When my son Max was 12 years old, planes flew into the World Trade centre.
We lived in Manhattan, and while his younger brother was just four years old, Max was old enough to be completely engaged in the events of the day swirling around him.
As Amy Weisser, Director of Exhibition Development at the 9/11 Memorial and Museum said the other day; “Max is probably the last generation of children now coming of age with authentic memories of 9/11.”
For anyone born after 1989, the memories would be ‘implanted’, placed in the collective consciousness by stories, media and the early historic documents of the time, like the best-selling ‘9/11 Commission Report’.
For New Yorkers Max’s age and older – there’s been a sense that we have ownership of the story, the feelings, the memories, in ways that others can’t claim. I have to confess that in my travels over the past 9 years, I’ve found myself in conversations where people tried to share their memories of 9/11 with me and I tried to listen.
But no matter how compelling the stories of stranded air travel, or Americans watching the the events on CNN from hotel rooms overseas, I couldn’t help to think of the powerful impact of proximity.
No matter how powerful the memories of my fellow countrymen – the poignant, pungent, painful smell of the burning towers seemed, for me, to be the dividing line between those of use who experienced the attacks and those of us who experienced the attacks on broadcast television.
And so – as I’ve spent the past two and a half years photographing the process of designing, planning, and building the ‘National 9/11 Memorial and Museum’, I find myself conflicted.
“Why?”, I often wondered, “were all these people with folded tourist maps standing at the corner of Liberty and Rector Street? What did they expect to see behind the construction fence? What did the massive empty sky mean to Americans from the Midwest? For tourists from Europe and Japan?
I understood that the site’s powerful draw – and believed the projections that the site will be the largest tourist attraction in New York when it opens – drawing, by some estimates, 8 to 9 million visitors a year.
This summer I found m
y connection to the legacy of 9/11 challenged as the so-called WTC Mosque controversy turned from a local news story into one that made the front page on local papers across the country.
My first reaction was that I wanted to go down to the construction site, then walk the two blocks to the site of the proposed Muslim community centre, and ask all of the protesters to show me their drivers licenses.
Were they from New York? State or City? Or were the protesters bussed in to turn a local zoning question into a national political debate?
Around the same time, Max – who s now about to turn 21, took a journey cross-country. From New York to California and back by train.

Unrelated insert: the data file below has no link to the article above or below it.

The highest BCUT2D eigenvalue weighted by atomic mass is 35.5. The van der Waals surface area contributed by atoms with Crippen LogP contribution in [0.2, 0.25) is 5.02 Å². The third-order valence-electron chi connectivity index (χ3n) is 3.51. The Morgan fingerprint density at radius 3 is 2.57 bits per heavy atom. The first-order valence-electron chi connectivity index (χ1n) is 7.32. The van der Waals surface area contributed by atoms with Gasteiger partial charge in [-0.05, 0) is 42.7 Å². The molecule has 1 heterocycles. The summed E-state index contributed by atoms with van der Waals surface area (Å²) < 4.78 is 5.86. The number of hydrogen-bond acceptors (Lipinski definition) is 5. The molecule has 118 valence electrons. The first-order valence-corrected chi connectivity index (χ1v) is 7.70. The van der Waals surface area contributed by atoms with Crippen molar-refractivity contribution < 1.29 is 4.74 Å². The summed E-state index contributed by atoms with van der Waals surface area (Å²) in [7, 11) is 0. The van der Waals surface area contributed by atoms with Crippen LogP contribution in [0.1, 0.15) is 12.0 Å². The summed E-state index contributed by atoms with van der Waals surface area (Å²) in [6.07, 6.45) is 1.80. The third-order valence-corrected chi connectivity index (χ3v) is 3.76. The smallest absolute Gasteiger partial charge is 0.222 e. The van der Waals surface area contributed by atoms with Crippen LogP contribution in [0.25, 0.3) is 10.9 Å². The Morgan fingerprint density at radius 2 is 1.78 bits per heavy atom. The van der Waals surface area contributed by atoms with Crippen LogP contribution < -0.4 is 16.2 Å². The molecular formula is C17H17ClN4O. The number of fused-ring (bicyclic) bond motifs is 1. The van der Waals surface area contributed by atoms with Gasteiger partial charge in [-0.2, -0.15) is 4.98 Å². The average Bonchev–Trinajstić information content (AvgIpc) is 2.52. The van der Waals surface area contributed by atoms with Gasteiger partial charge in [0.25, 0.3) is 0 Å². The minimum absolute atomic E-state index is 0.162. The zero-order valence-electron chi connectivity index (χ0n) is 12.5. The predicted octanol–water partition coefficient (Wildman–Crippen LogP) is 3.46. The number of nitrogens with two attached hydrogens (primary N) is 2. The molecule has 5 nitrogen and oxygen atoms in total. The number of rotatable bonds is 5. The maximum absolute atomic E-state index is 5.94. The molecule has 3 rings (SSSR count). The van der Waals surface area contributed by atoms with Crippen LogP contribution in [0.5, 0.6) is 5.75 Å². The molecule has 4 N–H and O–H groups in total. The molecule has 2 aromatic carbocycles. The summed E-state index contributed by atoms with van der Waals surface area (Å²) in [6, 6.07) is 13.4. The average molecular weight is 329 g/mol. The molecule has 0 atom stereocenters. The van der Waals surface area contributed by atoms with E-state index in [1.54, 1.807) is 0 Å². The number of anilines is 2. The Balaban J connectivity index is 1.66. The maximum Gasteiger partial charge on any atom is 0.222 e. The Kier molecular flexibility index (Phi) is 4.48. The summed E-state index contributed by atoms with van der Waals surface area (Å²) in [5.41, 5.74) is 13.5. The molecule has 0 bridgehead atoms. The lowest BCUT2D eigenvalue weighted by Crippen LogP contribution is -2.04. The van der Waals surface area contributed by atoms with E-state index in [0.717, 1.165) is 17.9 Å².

He texted me from Denver: “btw, people talk about 9/11 out here all the time. They call it a defining moment.”
And that made me think. Of course it was. For everyone. And not just for Americans. America represents something to people all over the world – and the attacks were meant to challenge those ideas.
My original plan was to photograph, videotape and chronicle the rebuilding without sharing any images until the museum opened. The project was to be private, personal and not public. But after Max’s text I showed handful of pictures to some people. The impact was profound. No matter now many, or how few images I shared – the last question they asked was “can I see more?”
No detail was too obscure. The colour of the slate on memorial pool walls. The etching of the names in bronze metal parapet – memorializing the 2,982 people who lost their lives. Each image seems to fill a spot that was empty. Each piece of detail about the elements of the Memorial and Museum fills a place where a bit of artifact replaces an absence.
The next year is going to be a hard one for New Yorkers. We’re going to need to find a generosity of spirit – a willingness to welcome visitors from around the world who will surely come to the site to try and understand what happened, how they feel, and what we as Americans believe in.
Manhattan isn’t a town that is overly sentimental, and we’re not built to look back. But 9/11 is our story – and we need to both own it and share it.
The WTC Mosque protesters aren’t going to be the last folks to arrive by bus, or plane, or car – and engage 9/11 in a debate about the past and the future.
They should and they will. What the museum’s designers and curators understand is that 9/11 is both a series of historic facts, and a open ended question about how the events of 9 years ago will shape the future, and be see by future generations.
The open debate, dialog, and discussion that the site will engender is part of what will make it both important and uniquely American.
This is a story that belongs to all the people of the world. And the sooner that New Yorkers embrace the fact that what happened here touch many beyond Manhattan Island the sooner we’ll be able to prepare for the massive influx of visitors -more pilgrims than tourists. They’re searching for the same thing we are.
Steven Rosenbaum ‘s photo journey of the design, development, and construction of the National September 11th Memorial and Museum is the first of a three part project that will include a photo book, a documentary film, and a book project.
The photo book will be released on 9/11/11. The images are from an article published in this weeks issue of New York Magazine.
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